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Uncovering family history sparks interest

Also: Getting the specifics on a Venice remodel

December 26, 2009

Re "Stories for Life" (Dec. 19): How I wish I'd seen your article encouraging the interviewing of aging loved ones in 1975!

As a teenager growing up in the very remote Ozarks, I used to keep my elderly grandmother company while she hand-churned butter or made her own incredibly tasty cottage cheese while I watched. She casually would mention "that pinch-faced President Wilson" or admire that late, lovely young actress named Marilyn Monroe while I listened, utterly unaware of the deep wellspring of history sitting across from me.

If only I'd secured some of these many interesting retrospective observations on tape! How fleeting, and fast, the opportunity to open history's back door.

Kyle Kimbrell Playa del Rey


In 1860, my great-grandfather came from England to Canada. He married into the Kootenay tribe in British Columbia. He went to work for the Hudson Bay Fur Trading Co. My grandfather was half Indian. In the early '50s my mother and father went to California; I was born in Riverside and raised on the Mojave Desert. About five years ago I started to do research on my family.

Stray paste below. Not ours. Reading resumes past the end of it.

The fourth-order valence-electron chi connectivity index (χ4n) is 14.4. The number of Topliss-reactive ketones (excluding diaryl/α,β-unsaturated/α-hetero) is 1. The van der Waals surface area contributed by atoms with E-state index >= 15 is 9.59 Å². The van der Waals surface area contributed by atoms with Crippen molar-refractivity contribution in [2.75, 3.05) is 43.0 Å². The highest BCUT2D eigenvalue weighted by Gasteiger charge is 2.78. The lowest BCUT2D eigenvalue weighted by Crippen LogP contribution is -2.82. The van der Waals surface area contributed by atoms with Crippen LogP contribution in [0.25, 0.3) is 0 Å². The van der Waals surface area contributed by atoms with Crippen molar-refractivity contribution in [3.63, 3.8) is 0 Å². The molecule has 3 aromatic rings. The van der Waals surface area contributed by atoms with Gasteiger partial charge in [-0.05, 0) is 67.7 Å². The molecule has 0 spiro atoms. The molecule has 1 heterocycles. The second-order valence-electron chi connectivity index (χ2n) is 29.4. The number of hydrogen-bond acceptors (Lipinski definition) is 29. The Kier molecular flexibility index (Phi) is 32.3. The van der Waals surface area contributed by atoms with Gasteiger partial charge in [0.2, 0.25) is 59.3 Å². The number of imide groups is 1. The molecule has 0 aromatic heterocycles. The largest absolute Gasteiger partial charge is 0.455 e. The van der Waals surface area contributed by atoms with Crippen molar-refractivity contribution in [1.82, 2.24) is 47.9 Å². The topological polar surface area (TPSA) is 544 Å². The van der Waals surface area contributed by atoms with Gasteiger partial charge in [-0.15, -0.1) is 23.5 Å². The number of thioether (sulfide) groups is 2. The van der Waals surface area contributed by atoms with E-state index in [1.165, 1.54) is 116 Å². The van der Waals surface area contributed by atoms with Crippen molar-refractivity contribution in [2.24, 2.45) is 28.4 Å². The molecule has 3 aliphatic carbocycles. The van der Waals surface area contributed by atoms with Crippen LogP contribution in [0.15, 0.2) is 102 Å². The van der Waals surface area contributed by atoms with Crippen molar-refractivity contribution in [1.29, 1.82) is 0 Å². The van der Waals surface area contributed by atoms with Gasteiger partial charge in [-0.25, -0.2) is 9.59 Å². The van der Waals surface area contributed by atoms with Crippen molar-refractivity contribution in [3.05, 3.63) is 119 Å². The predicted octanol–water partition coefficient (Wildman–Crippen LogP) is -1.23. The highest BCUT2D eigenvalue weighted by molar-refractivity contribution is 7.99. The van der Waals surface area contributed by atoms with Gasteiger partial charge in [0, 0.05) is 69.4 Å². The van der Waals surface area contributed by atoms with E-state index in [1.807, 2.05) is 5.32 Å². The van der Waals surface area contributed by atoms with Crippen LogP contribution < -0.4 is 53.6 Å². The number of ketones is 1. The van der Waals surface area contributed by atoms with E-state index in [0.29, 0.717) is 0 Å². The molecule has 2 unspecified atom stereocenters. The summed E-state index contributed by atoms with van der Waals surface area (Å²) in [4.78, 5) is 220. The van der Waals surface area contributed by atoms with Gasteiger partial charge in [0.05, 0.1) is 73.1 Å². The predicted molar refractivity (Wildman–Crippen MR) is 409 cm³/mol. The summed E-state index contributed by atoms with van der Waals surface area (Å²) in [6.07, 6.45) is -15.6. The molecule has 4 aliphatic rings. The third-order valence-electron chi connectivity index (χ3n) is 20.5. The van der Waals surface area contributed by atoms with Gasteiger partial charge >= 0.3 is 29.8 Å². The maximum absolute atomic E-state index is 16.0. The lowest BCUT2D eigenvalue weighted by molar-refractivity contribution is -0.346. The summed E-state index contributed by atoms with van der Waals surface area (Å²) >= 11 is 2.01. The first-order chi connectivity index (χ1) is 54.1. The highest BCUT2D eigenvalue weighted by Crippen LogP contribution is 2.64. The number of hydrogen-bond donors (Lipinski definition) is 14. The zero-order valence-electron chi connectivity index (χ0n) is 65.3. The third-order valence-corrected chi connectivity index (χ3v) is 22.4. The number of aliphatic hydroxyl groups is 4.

I found out my great-grandfather was a descendant of British royalty. My mother never knew who her grandfather was, for reasons unknown to me. We were poor growing up, so you can imagine my surprise when I found out my ancestry. I have dukes, earls and barons for distant cousins.

I am not bragging about this. But my point is, maybe if I had known who my family was, I would not have grown up feeling like I was nothing, something I still struggle with today.

It has given me a sense of who I am. So family history can fill many needs for people, maybe some they never knew they had.

Cheryl McManus

East Wenatchee, Wash.

Venice remodel leaves them wanting more

I was interested in finding out the manufacturer of a fire pit that I saw in a story in the Dec. 12 Home section. The story was about a home renovation that modernized an existing bungalow home. I have attached the image of the fire pit [right] and am very interested in finding out where I can purchase this product. Please let me know what information you can find.

Donna Pungprechawat

Los Angeles


Thank you for the great article. I have one question about the bathroom [far right]: What is on the shower floor? Is it tile or a wood drain system?

John Kroon


Editor's note: David Ritch, owner and designer behind the update of the 1906 Venice cottage, said the fire bowl is actually a concrete pot from the Marina del Rey Garden Center. The bowls come in different sizes and finishes and have to be special-ordered. "The gas line fits nicely in the drain hole in bottom," Ritch said. "I drilled holes and bolted it into the deck to secure it." The fire ring can be found online or at barbecue and fireplace stores.

As for the shower floor: Ritch said those are wood planks laid flush to the bathroom tile floor. "The water drains between the planks, into a drain in the shower pan below."

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